Sofia Borges and Danika Voorhees designed this big Rosebud Orthodox Church and called it Ghostly Illumination
ThisOrganic shape, Blobitecture Style, The Ghostly Illumination enhances the sensory potentials of the Orthodox church through the strategic alignment of spatial boundaries. Through a series of pulls and pinches, spaces that once maintained rigid edge conditions begin to erode. This spatial erosion provides for a more dynamic and engaged experience for the user as sight lines collapse and extend and programmatic hierarchy dissolves, allowing for wider range of opportunities to intermingle between the priests and their patrons.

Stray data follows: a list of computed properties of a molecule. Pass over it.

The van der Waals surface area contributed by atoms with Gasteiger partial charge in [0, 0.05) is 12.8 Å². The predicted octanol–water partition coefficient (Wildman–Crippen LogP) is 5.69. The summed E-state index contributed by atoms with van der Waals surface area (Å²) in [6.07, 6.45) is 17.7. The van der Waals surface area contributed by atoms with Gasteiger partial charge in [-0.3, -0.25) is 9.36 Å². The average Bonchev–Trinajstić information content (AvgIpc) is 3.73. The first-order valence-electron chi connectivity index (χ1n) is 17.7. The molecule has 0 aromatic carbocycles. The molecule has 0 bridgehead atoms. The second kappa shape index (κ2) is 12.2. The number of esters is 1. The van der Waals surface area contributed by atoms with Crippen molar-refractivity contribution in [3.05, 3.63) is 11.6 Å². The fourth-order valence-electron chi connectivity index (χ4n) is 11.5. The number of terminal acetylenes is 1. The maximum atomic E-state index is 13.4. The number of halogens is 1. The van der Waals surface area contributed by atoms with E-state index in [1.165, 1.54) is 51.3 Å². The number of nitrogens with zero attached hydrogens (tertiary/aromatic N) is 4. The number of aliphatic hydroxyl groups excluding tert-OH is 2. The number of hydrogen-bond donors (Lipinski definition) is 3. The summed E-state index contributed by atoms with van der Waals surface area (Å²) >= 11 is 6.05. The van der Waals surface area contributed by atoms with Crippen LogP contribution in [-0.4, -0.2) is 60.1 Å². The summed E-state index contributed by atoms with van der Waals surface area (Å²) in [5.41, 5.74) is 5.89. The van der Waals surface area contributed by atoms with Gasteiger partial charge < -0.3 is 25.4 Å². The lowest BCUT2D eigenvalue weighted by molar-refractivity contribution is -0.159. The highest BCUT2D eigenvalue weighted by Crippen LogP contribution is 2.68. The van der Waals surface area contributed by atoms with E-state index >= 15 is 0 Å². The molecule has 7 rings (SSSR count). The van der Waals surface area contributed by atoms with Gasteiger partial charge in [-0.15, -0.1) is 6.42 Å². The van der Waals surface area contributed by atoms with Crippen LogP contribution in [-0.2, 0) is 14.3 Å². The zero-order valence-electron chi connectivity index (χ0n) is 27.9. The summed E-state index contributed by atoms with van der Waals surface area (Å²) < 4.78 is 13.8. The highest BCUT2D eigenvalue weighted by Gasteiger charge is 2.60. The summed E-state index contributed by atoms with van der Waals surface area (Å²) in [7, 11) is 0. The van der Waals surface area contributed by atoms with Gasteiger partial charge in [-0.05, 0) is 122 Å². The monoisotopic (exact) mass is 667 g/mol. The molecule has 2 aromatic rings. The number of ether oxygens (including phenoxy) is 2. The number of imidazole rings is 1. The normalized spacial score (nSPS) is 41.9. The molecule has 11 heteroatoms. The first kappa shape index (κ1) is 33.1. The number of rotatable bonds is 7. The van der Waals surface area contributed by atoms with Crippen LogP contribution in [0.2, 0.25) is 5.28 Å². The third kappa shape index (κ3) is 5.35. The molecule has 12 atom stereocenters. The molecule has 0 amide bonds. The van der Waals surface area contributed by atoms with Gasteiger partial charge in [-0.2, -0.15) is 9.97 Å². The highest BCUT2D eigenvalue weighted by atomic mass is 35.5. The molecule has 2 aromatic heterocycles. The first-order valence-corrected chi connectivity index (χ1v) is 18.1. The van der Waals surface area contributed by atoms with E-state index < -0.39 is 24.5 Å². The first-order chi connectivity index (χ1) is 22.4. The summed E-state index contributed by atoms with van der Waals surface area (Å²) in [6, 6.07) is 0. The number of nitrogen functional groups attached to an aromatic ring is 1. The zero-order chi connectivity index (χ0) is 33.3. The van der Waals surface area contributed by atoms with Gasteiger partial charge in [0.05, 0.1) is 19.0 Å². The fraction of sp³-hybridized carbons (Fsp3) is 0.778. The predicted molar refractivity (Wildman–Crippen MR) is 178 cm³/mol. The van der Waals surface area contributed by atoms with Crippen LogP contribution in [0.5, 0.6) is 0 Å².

Inspired by the meandering nature of traditional Orthodox services, Ghostly Illumination heightens the fluidity of the interior through increased spatial and visual connectivity. The dynamic surfaces of the church negotiate between abstraction and figure, channeling the Orthodox onion dome (or eternal flame) as a central yet illusory figure. Appearing in both interior and exterior surface conditions, the figure emerges, flickers, and fades in an ongoing dialogue between icon and the ephemeral.